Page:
Sow Righteousness, Reap God’s Loving-Kindness
“ONE will positively fare badly because he has gone surety for a stranger, but the one hating handshaking is keeping carefree.” (Proverbs 11:15) How convincingly this concise proverb encourages responsible action! Cosign a loan for a risky borrower and invite trouble. Avoid handshaking—a gesture that served as a signature to an agreement in ancient Israel—and remain free of monetary entrapment.
Clearly, the principle in operation here is: “Whatever a man is sowing, this he will also reap.” (Galatians 6:7) “Sow seed for yourselves in righteousness,” stated the prophet Hosea, “reap in accord with loving-kindness.” (Hosea 10:12) Yes, sow righteousness by doing things God’s way, and reap his loving-kindness. Using this principle time and again, King Solomon of Israel forcefully encourages right action, upright speech, and a proper disposition. Closely examining his words of wisdom will indeed encourage us to sow seed for ourselves in righteousness.—Proverbs 11:15-31.
Sow “Charm,” Reap “Glory”
“A woman of charm is the one that takes hold of glory,” says the wise king, “but the tyrants, for their part, take hold of riches.” (Proverbs 11:16) This verse draws a contrast between the enduring glory that a woman of charm, “a gracious woman,” may obtain and the transitory riches that a tyrant acquires.—An American Translation.
How may one acquire charm that results in glory? “Safeguard practical wisdom and thinking ability,” counseled Solomon, “and they will prove to be . . . charm to your throat.” (Proverbs 3:21, 22) And the psalmist spoke of ‘charm being poured out upon the lips of a king.’ (Psalm 45:1, 2) Yes, practical wisdom, thinking ability, and proper use of the tongue contribute to a person’s value and charm. That certainly is true of a discreet woman. Abigail, the wife of foolish Nabal, is one example. She was “good in discretion and beautiful in form,” and King David praised her for her “sensibleness.”—1 Samuel 25:3, 33.
A godly woman who has true charm will surely receive glory. She will be well spoken of by others. If married, she will gain glory for herself in the eyes of her husband. In fact, she will bring glory to the entire family. And hers is not a fleeting glory. “A name is to be chosen rather than abundant riches; favor is better than even silver and gold.” (Proverbs 22:1) The good name that she makes with God has permanent value.
The situation is the opposite with a tyrant, ‘a ruthless man.’ (Proverbs 11:16, New International Version) A tyrant is categorized with wicked men and those who are adversaries of Jehovah’s worshipers. (Job 6:23; 27:13) Such a man ‘does not set God in front of him.’ (Psalm 54:3) By suppressing and taking selfish advantage of the innocent, such a person may “pile up silver like dust itself.” (Job 27:16) Yet, at some point in time, he may lie down and not arise, and any day that he does open his eyes may be his last. (Job 27:19) All his wealth and accomplishments will then amount to nothing.—Luke 12:16-21.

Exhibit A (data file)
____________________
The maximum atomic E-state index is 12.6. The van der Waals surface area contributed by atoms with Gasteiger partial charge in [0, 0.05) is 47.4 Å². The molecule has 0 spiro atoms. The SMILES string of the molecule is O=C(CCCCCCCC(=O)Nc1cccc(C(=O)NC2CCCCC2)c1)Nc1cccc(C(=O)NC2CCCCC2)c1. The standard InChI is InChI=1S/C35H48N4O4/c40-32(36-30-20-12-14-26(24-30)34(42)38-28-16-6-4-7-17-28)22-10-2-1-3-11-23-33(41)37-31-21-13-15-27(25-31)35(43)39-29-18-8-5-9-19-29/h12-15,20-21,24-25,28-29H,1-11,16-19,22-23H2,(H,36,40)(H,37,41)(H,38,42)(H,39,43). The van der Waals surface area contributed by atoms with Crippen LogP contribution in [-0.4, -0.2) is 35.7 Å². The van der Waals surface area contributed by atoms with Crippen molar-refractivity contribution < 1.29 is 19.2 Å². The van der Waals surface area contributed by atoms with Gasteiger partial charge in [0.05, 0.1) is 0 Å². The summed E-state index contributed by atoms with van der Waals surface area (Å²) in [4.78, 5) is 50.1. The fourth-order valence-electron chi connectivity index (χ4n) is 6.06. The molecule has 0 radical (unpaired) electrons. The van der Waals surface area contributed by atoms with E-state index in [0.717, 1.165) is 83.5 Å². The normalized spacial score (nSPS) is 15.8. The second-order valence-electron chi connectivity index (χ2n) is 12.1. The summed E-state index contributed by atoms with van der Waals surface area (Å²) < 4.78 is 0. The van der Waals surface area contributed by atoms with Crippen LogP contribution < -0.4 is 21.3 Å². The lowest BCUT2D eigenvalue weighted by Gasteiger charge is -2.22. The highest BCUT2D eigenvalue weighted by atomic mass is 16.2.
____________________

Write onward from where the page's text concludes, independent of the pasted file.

What an important lesson Proverbs 11:16 teaches! By succinctly setting before us what charm and tyranny each will reap, the king of Israel urges us to sow righteousness.
“Loving-Kindness” Brings Rewards
Teaching yet another lesson in human relationships, Solomon says: “A man of loving-kindness is dealing rewardingly with his own soul, but the cruel person is bringing ostracism upon his own organism.” (Proverbs 11:17) “The point of the proverb,” says one scholar, “is that one’s behaviour towards others, whether good or bad, has unintended or unexpected consequences for oneself.” Consider a young woman named Lisa.* Although well-meaning, she is always late for her appointments. It is not unusual for her to be 30 minutes or more late for her arrangements to meet other Kingdom proclaimers for preaching activity. Lisa is not dealing rewardingly with herself. Can she blame others if they tire of losing valuable time and avoid making further appointments with her?
A perfectionist—someone who sets excessively high standards of accomplishment—is also cruel to himself. Always tirelessly striving to meet unattainable goals, he is setting himself up for exhaustion and disappointment. On the other hand, we deal rewardingly with ourselves when we set realistic and reasonable goals. Perhaps we are not as quick as others to grasp ideas. Or it may be that sickness or old age has imposed restraints upon us. Let us never become exasperated at our spiritual progress, but always continue to manifest reasonableness in dealing with our limitations. Happy we are when we ‘do our utmost’ within our capabilities.—2 Timothy 2:15; Philippians 4:5.
Going into further detail on how a righteous one benefits himself whereas the cruel person hurts himself, the wise king states: “The wicked one is making false wages, but the one sowing righteousness, true earnings. The one firmly standing for righteousness is in line for life, but the one chasing after what is bad is in line for his own death. Those crooked at heart are something detestable to Jehovah, but the ones blameless in their way are a pleasure to him. Though hand be to hand, a bad person will not go unpunished; but the offspring of the righteous ones will certainly escape.”—Proverbs 11:18-21.
In various ways these verses make this basic point: Sow righteousness and reap its reward. The wicked one may resort to deception or gambling in order to get something for nothing. Since such wages are false, he may be in for disappointment. The one doing an honest day’s work brings in true earnings in that he has security. Having God’s approval, the blameless one is in line for life. But how will a bad person fare? “Though hand be to hand” in scheming treachery, the wicked one will not escape punishment. (Proverbs 2:21, 22) What a fine exhortation to sow righteousness!
Real Beauty for the Sensible One